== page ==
Potential CRISPR Healthspan applications

June 16th, 2016 No comments

Potential CRISPR Healthspan applications:

  • TFAM (Transcription Factor A, Mitochondrial) – gene engineering allows cells to manufacture a nicotinamide mononucleotide (NMN) precursor on their own
    • Allows “overall rejuvenation, including reversal of signs of muscle atrophy, inflammation, and insulin resistance”
  • GDF11 (growth differentiation factor 11) – GDF11 has been reported to rejuvenate the heart, muscles, and brain: “GDF11 has been reported to rejuvenate the heart,8 muscles,9 and brain.10 It restores strength, muscle regeneration, memory, the formation of new brain cells, blood vessel formation in the brain, the ability to smell, and mitochondrial function. All of this is done by just one molecule. Infusing young plasma, which contains GDF11, into older animals also provides benefits in other tissues, such as the liver and spinal cord, and improves the ability of old brain cells to form connections with one another.”
  • Targeting genes related to muscles and bones

“We’ve shifted from trying to make a young animal live longer to rejuvenating an old animal to a younger state. This is a complete shift in perspective. When people originally thought about aging, they assumed it had a lot to do with accumulation of mutations, but that doesn’t seem to be the case. Genetically, your genome is intact. There are no mutations that are causing the aging process. What’s going on when you age is that you get this drift in the regulation of these gene networks so that you have a cell that’s supposed to be, say, a skin cell, but then it starts expressing genes that it’s not supposed to be expressing.” – Dr. Bobby Dhadwar


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4 Pathways to Reverse Damage/Aging

June 6th, 2016 No comments
  1. Use Telomerase activators: “Drugs that turn on our own telomerase (using the HTERT gene) and thereby reset gene expression.”
  2. Use Telomerase Protein
  3. “Use messenger RNA for telomerase (accomplished by Helen Blau’s group at Stanford)”
  4. “Deliver telomerase gene itself (either via liposomes or viral vectors) to the body’s cells”
    1. Several groups are doing this include Telocyte.  Telocyte uses adeno-associated viral delivery.

Source: Michael Fossel – Telomerase Revolution

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What do investors want?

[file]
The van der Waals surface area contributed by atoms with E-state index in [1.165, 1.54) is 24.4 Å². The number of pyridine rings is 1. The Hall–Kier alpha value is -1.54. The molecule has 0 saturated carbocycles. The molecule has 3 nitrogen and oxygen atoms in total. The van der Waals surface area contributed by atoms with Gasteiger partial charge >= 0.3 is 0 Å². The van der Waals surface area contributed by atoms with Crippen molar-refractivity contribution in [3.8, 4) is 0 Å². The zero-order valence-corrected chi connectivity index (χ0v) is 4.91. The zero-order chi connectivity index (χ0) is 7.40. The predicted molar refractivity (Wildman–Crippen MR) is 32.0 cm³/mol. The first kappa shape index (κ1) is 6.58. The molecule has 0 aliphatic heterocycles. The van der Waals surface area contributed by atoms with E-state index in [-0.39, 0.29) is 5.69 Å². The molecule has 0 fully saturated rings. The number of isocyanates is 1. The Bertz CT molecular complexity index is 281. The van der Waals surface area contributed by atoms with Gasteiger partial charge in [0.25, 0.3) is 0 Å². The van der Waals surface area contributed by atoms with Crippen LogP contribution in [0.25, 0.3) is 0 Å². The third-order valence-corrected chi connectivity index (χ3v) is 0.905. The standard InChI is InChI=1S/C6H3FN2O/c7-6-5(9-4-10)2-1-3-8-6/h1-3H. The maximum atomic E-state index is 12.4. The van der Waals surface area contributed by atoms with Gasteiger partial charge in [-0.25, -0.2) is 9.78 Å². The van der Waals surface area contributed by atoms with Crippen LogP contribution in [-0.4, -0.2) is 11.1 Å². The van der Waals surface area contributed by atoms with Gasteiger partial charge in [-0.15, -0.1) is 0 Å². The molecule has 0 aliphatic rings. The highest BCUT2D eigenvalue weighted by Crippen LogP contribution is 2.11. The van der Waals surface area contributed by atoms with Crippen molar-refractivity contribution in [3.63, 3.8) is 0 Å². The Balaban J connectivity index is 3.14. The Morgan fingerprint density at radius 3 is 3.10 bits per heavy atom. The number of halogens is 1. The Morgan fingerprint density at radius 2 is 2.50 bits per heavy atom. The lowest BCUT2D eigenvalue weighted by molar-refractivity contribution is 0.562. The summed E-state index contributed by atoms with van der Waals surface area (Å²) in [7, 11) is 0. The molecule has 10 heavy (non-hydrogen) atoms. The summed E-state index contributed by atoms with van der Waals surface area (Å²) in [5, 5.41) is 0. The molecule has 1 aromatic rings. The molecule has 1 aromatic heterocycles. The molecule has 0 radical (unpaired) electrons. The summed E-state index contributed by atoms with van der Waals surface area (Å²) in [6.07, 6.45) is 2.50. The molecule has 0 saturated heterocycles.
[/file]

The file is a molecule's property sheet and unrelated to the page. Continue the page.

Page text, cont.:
May 24th, 2016 No comments

What do investors want?

  1. Clarity regarding how funds are used: In some cases an entrepreneur has too many projects/ideas (which can be both good and bad) but the company needs to initially be a lot more laser focused. It’s good because it shows the entrepreneur may be willing to “pivot” or adapt to the best potential opportunity. However, it can be bad if it’s distracting and causes the company to lose money.
  2. The path to revenue/profitability needs to be more persuasive
  3. The growth/sales strategy needs to be more persuasive
  4. Milestone based funding to reduce the investor’s risk
  5. Committed entrepreneurs: For example, full time and some cases they have skin in the game.
  6. The upside is explained clearly. For example, creating: a) High growth company (eg. user acquisition b) Creating a cash flowing company c) Creating valuable intellectual property that can be licensed
  7. Regulatory/compliance risks
  8. Barriers to entry
  9. Risk controls (this is a big category). For example:
    1. Budget/cash flow decisions are controlled
    2. Manager/operator do business in a jurisdiction with a good legal system in case something goes wrong
  10. The team’s interests are aligned. You want to ensure that the company can focus on building great things instead of worrying about whether they believe they are fairly treated
  11. Strong management team that works well together
  12. Great product(s) and/or services
  13. Proof that they can get the job done and problem solve
  14. Proof that they can overcome pressure (eg. some investors prefer entrepreneurs that have had setbacks) so that they know that they are dealing with a resilient entrepreneur
  15. Selective and skilled at setting priorities
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Bad Assumptions and Pivoting

May 20th, 2016 No comments

Unsuccessful people tend to fall victim to bad assumptions, which affirms their existing flawed perceptions of reality. Are bad assumptions due to laziness because thinking and due diligence requires effort? It’s quite odd how many people refuse to evaluate new ideas so they get stuck in life. Successful people I know tend to be able to “pivot” — change their path or strategy based on new ideas/facts.

Successful people tend to be more willing to evaluate new ideas/facts, question assumptions and seize opportunities.

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Why Investors Decline Deals

May 5th, 2016 No comments

Beyond financial reasons, the following are some reasons why a deal may not be funded:

  • Entrepreneur makes bad assumptions
  • Entrepreneur avoids conflict too much; they’re unwilling to make difficult decisions and having difficult discussions when needed
  • Entrepreneur is a bad listener
  • Entrepreneur is slow and takes a while to implement
  • Scattered entrepreneur who is working on too many things at once
  • Entrepreneur is unreliable
  • Entrepreneur is sloppy
  • Impatient entrepreneur who may rush into bad deals
  • First time entrepreneur hasn’t made mistakes
  • Entrepreneur is too much of a high risk gambler
  • Entrepreneur doesn’t do sufficient research/analysis before making decisions
  • Entrepreneur does not put sufficient capital controls in their business
  • Entrepreneur is too paranoid or not paranoid enough
  • Entrepreneur doesn’t have a track record of success
  • Entrepreneur gives up too easily
  • Entrepreneur doesn’t follow up
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